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Boys & Girls Club: A Melting Pot of Area Youth

Feb 01, 2017 08:30AM ● Published by Jason Huddle

In 2015, the Afterschool Alliance released a survey that stated that 15.1 million U.S. children had no adult supervision after school; that was a 6 percent increase from 11 years prior. More than 50 percent of those children were from middle- and upper-class families. 

The N.C. Department of Health & Human Services says, “Although there is no age specified in juvenile code that addresses the age a child may be left home alone, North Carolina fire code states that a child under the age of eight shall not be left alone without appropriate supervision due to the risk of danger by fire. Parents and caretakers must look at the child’s maturity, the safety of the community and access to emergency assistance. A child may be mature enough to stay alone, but not to care for younger siblings.”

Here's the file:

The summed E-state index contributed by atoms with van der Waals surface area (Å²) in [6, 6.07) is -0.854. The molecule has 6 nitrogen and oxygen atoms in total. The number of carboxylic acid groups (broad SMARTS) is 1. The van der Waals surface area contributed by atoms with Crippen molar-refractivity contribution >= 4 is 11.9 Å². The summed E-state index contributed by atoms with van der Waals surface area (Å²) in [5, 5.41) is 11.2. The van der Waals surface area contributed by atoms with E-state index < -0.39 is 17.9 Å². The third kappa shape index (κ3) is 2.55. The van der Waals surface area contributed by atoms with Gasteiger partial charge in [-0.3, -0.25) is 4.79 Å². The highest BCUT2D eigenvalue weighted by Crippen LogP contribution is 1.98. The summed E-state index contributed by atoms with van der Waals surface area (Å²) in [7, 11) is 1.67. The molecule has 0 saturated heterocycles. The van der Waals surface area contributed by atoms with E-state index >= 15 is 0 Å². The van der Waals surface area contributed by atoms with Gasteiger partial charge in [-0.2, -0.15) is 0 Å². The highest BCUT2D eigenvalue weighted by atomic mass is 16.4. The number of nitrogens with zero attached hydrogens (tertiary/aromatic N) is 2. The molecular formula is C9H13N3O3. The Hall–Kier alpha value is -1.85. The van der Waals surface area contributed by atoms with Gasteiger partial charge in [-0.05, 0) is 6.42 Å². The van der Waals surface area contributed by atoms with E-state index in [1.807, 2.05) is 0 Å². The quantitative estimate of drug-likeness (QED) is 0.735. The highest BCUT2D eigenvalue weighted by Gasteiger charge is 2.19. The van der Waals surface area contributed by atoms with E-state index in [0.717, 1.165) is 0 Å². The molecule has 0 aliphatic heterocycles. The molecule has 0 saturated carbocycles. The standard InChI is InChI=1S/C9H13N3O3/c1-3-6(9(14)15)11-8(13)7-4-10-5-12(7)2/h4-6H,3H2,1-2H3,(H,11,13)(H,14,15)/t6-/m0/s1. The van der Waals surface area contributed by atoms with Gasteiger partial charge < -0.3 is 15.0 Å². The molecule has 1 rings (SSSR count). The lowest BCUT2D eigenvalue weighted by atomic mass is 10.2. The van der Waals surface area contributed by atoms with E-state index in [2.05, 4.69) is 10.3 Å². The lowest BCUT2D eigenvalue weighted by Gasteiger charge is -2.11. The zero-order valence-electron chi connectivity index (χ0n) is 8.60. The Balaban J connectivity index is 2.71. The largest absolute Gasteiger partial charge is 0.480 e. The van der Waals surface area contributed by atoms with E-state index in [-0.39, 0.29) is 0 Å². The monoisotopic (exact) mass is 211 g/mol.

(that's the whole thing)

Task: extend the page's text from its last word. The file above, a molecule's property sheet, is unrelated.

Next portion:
The Boys & Girls Club of Cabarrus County was formed in 1946 by W.M. Waterfield, long before the economic stresses of today’s families started seeing both parents working outside the home. In fact, the original club was open to boys only and was called Concord Community Boys Club. Its temporary home was in the Concord Armory on Church Street until the Boys Club opened on Spring Street with a membership of 700. The facility was rebuilt at the same location in 2002.

Over the decades, girls and minorities were admitted to the club whose mission is “to enable all young people, especially those who need us most, to reach their full potential as productive, caring, responsible citizens.”